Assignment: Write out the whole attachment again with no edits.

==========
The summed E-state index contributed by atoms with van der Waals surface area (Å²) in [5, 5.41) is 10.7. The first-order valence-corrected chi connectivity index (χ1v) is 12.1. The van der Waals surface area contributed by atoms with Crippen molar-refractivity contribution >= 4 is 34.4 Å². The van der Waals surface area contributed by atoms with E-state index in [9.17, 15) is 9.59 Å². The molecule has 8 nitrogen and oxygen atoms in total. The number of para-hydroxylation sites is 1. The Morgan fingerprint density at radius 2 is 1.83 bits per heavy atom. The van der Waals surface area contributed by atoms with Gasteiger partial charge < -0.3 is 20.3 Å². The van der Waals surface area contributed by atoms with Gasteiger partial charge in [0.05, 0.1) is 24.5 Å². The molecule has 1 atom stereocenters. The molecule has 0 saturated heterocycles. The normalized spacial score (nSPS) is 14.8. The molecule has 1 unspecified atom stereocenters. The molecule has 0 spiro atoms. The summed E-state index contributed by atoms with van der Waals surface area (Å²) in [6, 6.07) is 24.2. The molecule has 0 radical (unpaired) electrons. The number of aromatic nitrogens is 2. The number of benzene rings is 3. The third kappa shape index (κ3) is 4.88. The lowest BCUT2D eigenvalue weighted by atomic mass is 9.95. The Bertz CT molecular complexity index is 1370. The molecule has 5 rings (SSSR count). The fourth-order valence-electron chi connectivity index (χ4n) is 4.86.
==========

The summed E-state index contributed by atoms with van der Waals surface area (Å²) in [5, 5.41) is 10.7. The first-order valence-corrected chi connectivity index (χ1v) is 12.1. The van der Waals surface area contributed by atoms with Crippen molar-refractivity contribution >= 4 is 34.4 Å². The van der Waals surface area contributed by atoms with E-state index in [9.17, 15) is 9.59 Å². The molecule has 8 nitrogen and oxygen atoms in total. The number of para-hydroxylation sites is 1. The Morgan fingerprint density at radius 2 is 1.83 bits per heavy atom. The van der Waals surface area contributed by atoms with Gasteiger partial charge < -0.3 is 20.3 Å². The van der Waals surface area contributed by atoms with Gasteiger partial charge in [0.05, 0.1) is 24.5 Å². The molecule has 1 atom stereocenters. The molecule has 0 saturated heterocycles. The normalized spacial score (nSPS) is 14.8. The molecule has 1 unspecified atom stereocenters. The molecule has 0 spiro atoms. The summed E-state index contributed by atoms with van der Waals surface area (Å²) in [6, 6.07) is 24.2. The molecule has 0 radical (unpaired) electrons. The number of aromatic nitrogens is 2. The number of benzene rings is 3. The third kappa shape index (κ3) is 4.88. The lowest BCUT2D eigenvalue weighted by atomic mass is 9.95. The Bertz CT molecular complexity index is 1370. The molecule has 5 rings (SSSR count). The fourth-order valence-electron chi connectivity index (χ4n) is 4.86.